The syndrome creates significant stress and uneasiness due to a blurring of boundaries between work and home life. An at-home “employee” is often never really working, never really relaxing—always constantly dividing time between the work assignment that absolutely has to get completed, frequent interruptions from spouse and children, a dog that needs walking, and the house-repair issue that suddenly arises.
It is difficult to establish a reasonable work-from-home structure and schedule, with designated time periods for work, for family, and for relaxation. A lack of routine, resulting in extended at-home working hours that mergers too easily with personal time.
Adding to the stress of home office syndrome are the unique economic and social isolation challenges posed by the current viral pandemic, including:
- General uncertainty about the ultimate impact of COVID-19 on personal and family health, income, and short-term plans.
- Feelings of loneliness fostered by government-ordered stay-at-home confinement and loss of social connection with colleagues at the office or with friends and other family members.
At a recent press briefing on COVID-19, the World Health Organization advised that social distancing and isolation at home posed a challenge globally to mental health and psychological well-being.
“As we return to a new normal, a hybrid model could work best, something that offers the best of both worlds. While people may enjoy eliminating the morning traffic rush or the reduced living costs, it will be equally important for them to maintain the physical, in-person interactions with people going forward from a continued growth and learning perspective”, says Joanne Bushell, MD of IWG Plc. South Africa, the largest global flexible workspace provider. (Regus and SPACES in South Africa)
“Now more than ever, employers must be more sensitive to employee needs and balance the psychological impact the year 2020 has had on their people. “If you’re a leader, on top of worrying about how your company will weather this storm, you also must care about being empathetic and supporting your employees,” Bushell adds.
She says, “Companies are more open to a hybrid scenario wherein on some days working from home will be acceptable and even encouraged as the new normal. “Covid has brought about a change in the mindset from the ‘presence-in-office’ syndrome to ‘be productive-wherever-you-are’ attitude,” she said.
Whilst the word productivity often comes up, research also shows that what remote workers gain in productivity, they often miss in harder-to-measure benefits like creativity and innovative thinking. Studies have found that people working together in the same room tend to solve problems more quickly than remote collaborators, and that team cohesion suffers in remote work arrangements.
Remote workers also tend to take shorter breaks and fewer sick days than office-based ones, and in studies, many report finding it hard to separate their work from their home lives. That’s a good thing if you’re a boss looking to squeeze extra efficiency out of your employees, but less ideal if you’re someone trying to achieve some work-life balance.
Steve Jobs, for one, was a famous opponent of remote work, believing that Apple employees’ best work came from accidentally bumping into other people, not sitting at home in front of an email inbox. “Creativity comes from spontaneous meetings, from random discussions,” Mr. Jobs said. “You run into someone, you ask what they’re doing, you say ‘Wow,’ and soon you’re cooking up all sorts of ideas.”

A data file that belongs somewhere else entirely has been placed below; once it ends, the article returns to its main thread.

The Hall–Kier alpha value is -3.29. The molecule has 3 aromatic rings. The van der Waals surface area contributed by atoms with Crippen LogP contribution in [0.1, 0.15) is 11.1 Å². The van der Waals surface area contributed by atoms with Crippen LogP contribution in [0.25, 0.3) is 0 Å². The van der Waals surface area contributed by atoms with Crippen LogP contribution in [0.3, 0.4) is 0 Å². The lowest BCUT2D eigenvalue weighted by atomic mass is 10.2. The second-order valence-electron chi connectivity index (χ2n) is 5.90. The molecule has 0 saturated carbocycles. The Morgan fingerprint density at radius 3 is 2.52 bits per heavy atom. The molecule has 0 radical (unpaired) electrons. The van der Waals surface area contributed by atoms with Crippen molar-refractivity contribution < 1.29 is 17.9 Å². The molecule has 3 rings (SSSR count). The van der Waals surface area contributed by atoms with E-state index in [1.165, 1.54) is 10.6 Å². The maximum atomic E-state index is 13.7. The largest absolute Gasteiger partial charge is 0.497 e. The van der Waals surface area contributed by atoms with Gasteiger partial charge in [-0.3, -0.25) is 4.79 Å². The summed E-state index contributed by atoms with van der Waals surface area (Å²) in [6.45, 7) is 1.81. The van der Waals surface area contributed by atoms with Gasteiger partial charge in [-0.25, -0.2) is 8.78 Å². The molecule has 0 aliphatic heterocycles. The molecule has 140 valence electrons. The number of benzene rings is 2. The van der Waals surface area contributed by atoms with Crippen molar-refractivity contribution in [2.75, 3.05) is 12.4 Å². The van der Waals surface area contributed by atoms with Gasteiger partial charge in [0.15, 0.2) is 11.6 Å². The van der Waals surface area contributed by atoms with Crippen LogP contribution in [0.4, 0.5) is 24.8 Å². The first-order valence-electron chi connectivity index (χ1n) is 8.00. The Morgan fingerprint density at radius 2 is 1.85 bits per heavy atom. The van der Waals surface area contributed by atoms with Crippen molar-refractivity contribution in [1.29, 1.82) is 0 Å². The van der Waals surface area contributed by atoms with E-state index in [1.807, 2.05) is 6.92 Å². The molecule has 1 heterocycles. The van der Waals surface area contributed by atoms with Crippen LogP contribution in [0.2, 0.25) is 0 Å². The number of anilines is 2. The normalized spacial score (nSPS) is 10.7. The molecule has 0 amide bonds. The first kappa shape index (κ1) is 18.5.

The restructuring of society might seem frightening, but it provides the opportunity for radically new social arrangements that are not only more efficient, but also more humane.
People seem equally divided among those who wanted to return to the old way of working, and those who were content to continue working remotely. There are certainly nuances between industries and demographic factors, but even along these lines there is no overwhelming majority of workers who want to return to in-office work or remain remote.
This division has perplexed some leaders, as several companies issued bold proclamations that “remote was the new normal,” while others returned people to physical offices as quickly as possible. Like most things in life, it appears that there’s no one-size-fits-all approach to how and where workers will perform their activities.
Many FTSE 250 organisations have already moved to a more decentralised structure, operating with a ‘hub and spoke’ model. IWG has added half a million users to its network so far this year with a further million in the pipeline. In March IWG penned its largest ever deal, with Nippon Telegraph and Telephone Corporation, for its 300,000 employees to work from any of IWG’s 3,500 workspaces globally. This followed number of similar large enterprise deals such as one with Standard Chartered for its 95,000 employees.
A recent survey done by IWG show that other businesses are likely to follow suit. Only 13% predict that their workforce will return to existing offices full-time by the end of the year. As a result, businesses are re-assessing their office space, with 38% downsizing across the board and 42% looking to either move to or invest in a shared office.
The pandemic is also causing a shift away from city centre offices with almost half (49%) of businesses considering moving to areas where their workforce typically live. IWG’s research also found that a work base closer to home is a long-term priority for workers who want to continue with the reduced commute and increased family time they experienced in 2020. In fact, 77% of employees say a place to work closer to home is a must-have for their next job move.
A hybrid model, therefore, accommodates all employees—letting those who enjoy the office keep coming in, while those who thrive while working from home, stay at home and those who enjoy both choose freely.